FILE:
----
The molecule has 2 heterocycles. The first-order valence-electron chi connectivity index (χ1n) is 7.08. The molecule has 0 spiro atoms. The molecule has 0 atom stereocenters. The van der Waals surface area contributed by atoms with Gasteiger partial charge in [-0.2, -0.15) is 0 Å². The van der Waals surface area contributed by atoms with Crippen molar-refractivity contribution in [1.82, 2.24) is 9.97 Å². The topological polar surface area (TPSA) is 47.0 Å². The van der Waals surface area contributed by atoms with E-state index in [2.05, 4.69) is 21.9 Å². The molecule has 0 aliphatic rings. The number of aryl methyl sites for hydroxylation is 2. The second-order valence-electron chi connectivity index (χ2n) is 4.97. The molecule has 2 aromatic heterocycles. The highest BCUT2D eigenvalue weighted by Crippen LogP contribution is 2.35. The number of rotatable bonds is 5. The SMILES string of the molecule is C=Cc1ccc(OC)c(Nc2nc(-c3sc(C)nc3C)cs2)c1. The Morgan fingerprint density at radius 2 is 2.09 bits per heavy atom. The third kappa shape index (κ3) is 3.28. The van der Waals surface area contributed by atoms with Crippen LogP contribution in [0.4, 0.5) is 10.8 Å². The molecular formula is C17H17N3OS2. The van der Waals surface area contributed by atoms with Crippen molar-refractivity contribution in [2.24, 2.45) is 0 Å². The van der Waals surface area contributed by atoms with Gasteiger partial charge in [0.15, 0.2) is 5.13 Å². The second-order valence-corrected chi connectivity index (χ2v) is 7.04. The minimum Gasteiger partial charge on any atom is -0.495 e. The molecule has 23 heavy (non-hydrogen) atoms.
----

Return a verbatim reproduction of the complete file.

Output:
The molecule has 2 heterocycles. The first-order valence-electron chi connectivity index (χ1n) is 7.08. The molecule has 0 spiro atoms. The molecule has 0 atom stereocenters. The van der Waals surface area contributed by atoms with Gasteiger partial charge in [-0.2, -0.15) is 0 Å². The van der Waals surface area contributed by atoms with Crippen molar-refractivity contribution in [1.82, 2.24) is 9.97 Å². The topological polar surface area (TPSA) is 47.0 Å². The van der Waals surface area contributed by atoms with E-state index in [2.05, 4.69) is 21.9 Å². The molecule has 0 aliphatic rings. The number of aryl methyl sites for hydroxylation is 2. The second-order valence-electron chi connectivity index (χ2n) is 4.97. The molecule has 2 aromatic heterocycles. The highest BCUT2D eigenvalue weighted by Crippen LogP contribution is 2.35. The number of rotatable bonds is 5. The SMILES string of the molecule is C=Cc1ccc(OC)c(Nc2nc(-c3sc(C)nc3C)cs2)c1. The Morgan fingerprint density at radius 2 is 2.09 bits per heavy atom. The third kappa shape index (κ3) is 3.28. The van der Waals surface area contributed by atoms with Crippen LogP contribution in [0.4, 0.5) is 10.8 Å². The molecular formula is C17H17N3OS2. The van der Waals surface area contributed by atoms with Crippen molar-refractivity contribution in [2.24, 2.45) is 0 Å². The van der Waals surface area contributed by atoms with Gasteiger partial charge in [0.15, 0.2) is 5.13 Å². The second-order valence-corrected chi connectivity index (χ2v) is 7.04. The minimum Gasteiger partial charge on any atom is -0.495 e. The molecule has 23 heavy (non-hydrogen) atoms.